November 17, 2018 1:18:00 am
Kama: The Riddle of Desire
Author: Gurcharan Das
Publication: Penguin Random House
Given my feminist orientation, any book on “desire” would strike alarm bells, and when it is with reference to the Kamasutra, one may worry about the exoticisation of the erotic. Gurcharan Das’s book came as a pleasant antidote to the usual commodification of women in such a text. While the Kamasutra is a running thread, Das presents its critique in terms of a modern, gender-just outlook. A fascinating narrative, it weaves the story of Amar, the protagonist, into a philosophical journey through Western and Eastern authors and books on “desire” — Ramayana, Mahabharata, Bharatrihari, Gita Govinda, Kalidas, Proust, Tolstoy, Balzac, and Shakespeare, to name a few. For Das, the Kamasutra appealed as a “metaphor” for a changing and modern India, when it was “possible to harbour feminist hopes in the 1960s”, furthered by the decolonising of the mind brought in by economic reforms of the 1990s. (p.194) Let me approach the book as fiction — the greatest kind that speaks for an era of social transformation.
Its narrator, Amar, is in his seventies, and says, rather charmingly, “In the autumnal vanaprastha of my life…I have become more and more accepting of human weaknesses. When I ought to be thinking of retiring to the tranquillity of a forest to contemplate, I remain incurably ensnared in the city’s temptations. Women are still an enigma to me. I am attracted, not to a single woman, but to every woman who is young, affectionate, charming and voluptuous” (183). The narrator calls himself a “nagaraka” — a city sophisticate with refined sensibilities (p.116). Most locations are in Bombay and Delhi, and track developments from the 1960s to the turn of the century. As Amar goes through the phases of adolescent infatuation, romantic love, jealousy, revenge, marriage, adultery, reconciliation, and, eventual quiescence, the philosophy of desire — that intriguing subject — is discussed through its vast literature. One may call it a process of osmosis, so seamless is the plot created by the author.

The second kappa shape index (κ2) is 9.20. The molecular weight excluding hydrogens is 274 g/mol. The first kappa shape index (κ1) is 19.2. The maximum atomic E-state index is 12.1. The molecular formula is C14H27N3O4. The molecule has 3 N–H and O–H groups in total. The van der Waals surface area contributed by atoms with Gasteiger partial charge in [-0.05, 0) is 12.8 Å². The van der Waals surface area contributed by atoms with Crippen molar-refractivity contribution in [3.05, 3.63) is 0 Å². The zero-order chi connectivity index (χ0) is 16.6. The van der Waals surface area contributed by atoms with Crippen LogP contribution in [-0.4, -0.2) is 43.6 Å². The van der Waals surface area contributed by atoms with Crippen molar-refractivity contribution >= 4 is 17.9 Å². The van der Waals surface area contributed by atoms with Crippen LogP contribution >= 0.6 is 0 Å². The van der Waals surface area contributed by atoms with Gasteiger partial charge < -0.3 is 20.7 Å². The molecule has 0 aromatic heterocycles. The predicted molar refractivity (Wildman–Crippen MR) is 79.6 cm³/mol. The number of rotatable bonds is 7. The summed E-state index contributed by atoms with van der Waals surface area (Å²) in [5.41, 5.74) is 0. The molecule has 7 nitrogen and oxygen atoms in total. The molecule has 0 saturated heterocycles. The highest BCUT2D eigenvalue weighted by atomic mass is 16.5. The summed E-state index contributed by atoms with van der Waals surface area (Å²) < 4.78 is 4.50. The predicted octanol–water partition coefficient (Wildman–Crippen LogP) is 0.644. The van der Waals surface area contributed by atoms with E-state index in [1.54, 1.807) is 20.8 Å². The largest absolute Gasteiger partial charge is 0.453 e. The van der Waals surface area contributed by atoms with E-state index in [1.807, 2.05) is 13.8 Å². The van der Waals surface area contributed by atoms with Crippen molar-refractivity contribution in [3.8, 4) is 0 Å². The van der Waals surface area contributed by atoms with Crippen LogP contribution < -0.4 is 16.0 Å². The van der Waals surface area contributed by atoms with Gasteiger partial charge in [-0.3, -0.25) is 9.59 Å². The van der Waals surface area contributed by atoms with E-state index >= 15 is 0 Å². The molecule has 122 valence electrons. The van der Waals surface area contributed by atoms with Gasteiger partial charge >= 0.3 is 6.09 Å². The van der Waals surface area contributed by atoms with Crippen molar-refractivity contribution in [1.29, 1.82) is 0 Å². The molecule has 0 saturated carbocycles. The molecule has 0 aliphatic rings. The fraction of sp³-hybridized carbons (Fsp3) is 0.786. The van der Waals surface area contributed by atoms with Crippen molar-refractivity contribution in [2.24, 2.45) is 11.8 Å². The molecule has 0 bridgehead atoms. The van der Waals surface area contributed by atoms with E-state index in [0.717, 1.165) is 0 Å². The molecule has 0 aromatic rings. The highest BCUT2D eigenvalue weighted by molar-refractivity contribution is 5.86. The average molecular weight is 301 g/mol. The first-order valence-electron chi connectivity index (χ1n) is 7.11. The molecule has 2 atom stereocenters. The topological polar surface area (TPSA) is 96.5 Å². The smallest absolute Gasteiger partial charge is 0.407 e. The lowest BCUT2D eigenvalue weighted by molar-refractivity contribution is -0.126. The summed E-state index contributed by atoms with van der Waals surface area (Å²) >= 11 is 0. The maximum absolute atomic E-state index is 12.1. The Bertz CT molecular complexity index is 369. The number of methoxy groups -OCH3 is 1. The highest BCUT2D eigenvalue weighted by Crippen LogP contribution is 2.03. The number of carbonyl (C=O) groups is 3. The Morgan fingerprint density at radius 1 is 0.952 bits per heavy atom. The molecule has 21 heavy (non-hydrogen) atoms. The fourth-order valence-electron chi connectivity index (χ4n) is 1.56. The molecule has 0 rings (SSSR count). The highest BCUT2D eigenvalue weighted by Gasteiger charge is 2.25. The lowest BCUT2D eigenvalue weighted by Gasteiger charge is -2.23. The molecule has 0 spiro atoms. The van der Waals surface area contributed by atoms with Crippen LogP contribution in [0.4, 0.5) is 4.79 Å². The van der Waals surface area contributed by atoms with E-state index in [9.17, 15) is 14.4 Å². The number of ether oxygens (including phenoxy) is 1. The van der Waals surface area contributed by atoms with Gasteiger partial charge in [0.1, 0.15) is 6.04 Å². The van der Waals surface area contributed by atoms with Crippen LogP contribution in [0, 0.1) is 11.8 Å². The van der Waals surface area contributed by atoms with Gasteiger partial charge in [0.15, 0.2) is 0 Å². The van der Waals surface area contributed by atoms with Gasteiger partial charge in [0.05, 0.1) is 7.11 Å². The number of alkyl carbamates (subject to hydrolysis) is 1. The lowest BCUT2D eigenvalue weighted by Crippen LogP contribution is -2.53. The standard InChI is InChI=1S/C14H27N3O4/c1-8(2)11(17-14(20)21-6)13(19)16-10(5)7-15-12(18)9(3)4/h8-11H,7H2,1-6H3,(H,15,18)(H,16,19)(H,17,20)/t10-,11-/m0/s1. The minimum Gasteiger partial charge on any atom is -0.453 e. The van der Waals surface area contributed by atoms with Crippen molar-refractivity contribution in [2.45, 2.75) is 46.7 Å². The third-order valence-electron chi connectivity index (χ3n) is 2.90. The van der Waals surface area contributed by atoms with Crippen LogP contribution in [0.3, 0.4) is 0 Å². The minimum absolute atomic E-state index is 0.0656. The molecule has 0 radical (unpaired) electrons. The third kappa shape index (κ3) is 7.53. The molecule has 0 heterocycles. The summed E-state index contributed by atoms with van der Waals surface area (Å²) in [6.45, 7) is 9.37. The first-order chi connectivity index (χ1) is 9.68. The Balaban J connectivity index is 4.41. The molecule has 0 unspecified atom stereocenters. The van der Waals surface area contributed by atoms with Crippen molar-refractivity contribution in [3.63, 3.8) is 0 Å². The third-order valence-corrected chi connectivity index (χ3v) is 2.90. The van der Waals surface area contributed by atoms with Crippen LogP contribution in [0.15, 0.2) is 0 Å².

Das explains throughout that kama is both desire and pleasure, and pleasure can be of all kinds, not just sexual. One of the great sources of pleasure in human life is friendship (p.202), and this I find is an endearing part of the text. Friendship in Aristotle’s term is philia. “The obvious difference between eros and philia is that one has sex with one’s eros/lover, not with one’s philia/friend,” says Das (p.202). Amar discovers true friendship with Avanti, a middle-class woman oozing confidence and singleness who nonetheless agrees to a companionate marriage with Amar, which has its own travails.
It is no surprise that Das, having written on artha and dharma, now places kama within the contemporary social order. The principles of dharma and kama are to be reconciled, according to Vatsyayan, and, in its modern manifestation, the author seeks to remind us of the classical values of harmony, restraint and balance (p.218). In the novelistic construction, I was enchanted by Kamini mausi, who, like Vatsyayan’s ganika, instructs Amar on the conduct of good living. She and Ramu Mama — a happily married elderly couple, vibrant and wise, are his confidantes. A contrast with Western texts on desire in marriage is implied, for seldom do we come upon novels about happy matrimony. Virginia Woolf had once declared “the horror of marriage lies in its ‘dailiness’” (p.263).
Das turns to India’s prototype of illicit passion, to the mythic lore of Radha and Krishna, invoked through Jayadeva’s Gita Govinda. Legends have no interest in Radha before she meets Krishna, or after He leaves Vrindavan. So, my feminist interests are once again aroused and I want to know the woman who Radha was — not just the paramour of Krishna. Das writes exquisite commentary on the Gita Govinda teasing out the implications of the original Sanskrit. He mentions the triumph of Radha, not her abjection. It is said that when Krishna asked for Radha’s forgiveness, words failed Jayadeva and he left his manuscript unfinished. Returning from a ritual bath Jayadeva found the words inscribed by a divine author.
Kama is a book that focuses on the continuities and disjunctions in the history of “desire” in a thoughtful and engaging manner. It could have been a treatise, instead it’s a philosophical opus — a grand novel with a gentle message of acceptance. Not unlike Michel Foucault’s History of Sexuality, which is a study of Western concepts, Das’s unique success is to tell the Indian story of “desire” which is much beyond sexuality.
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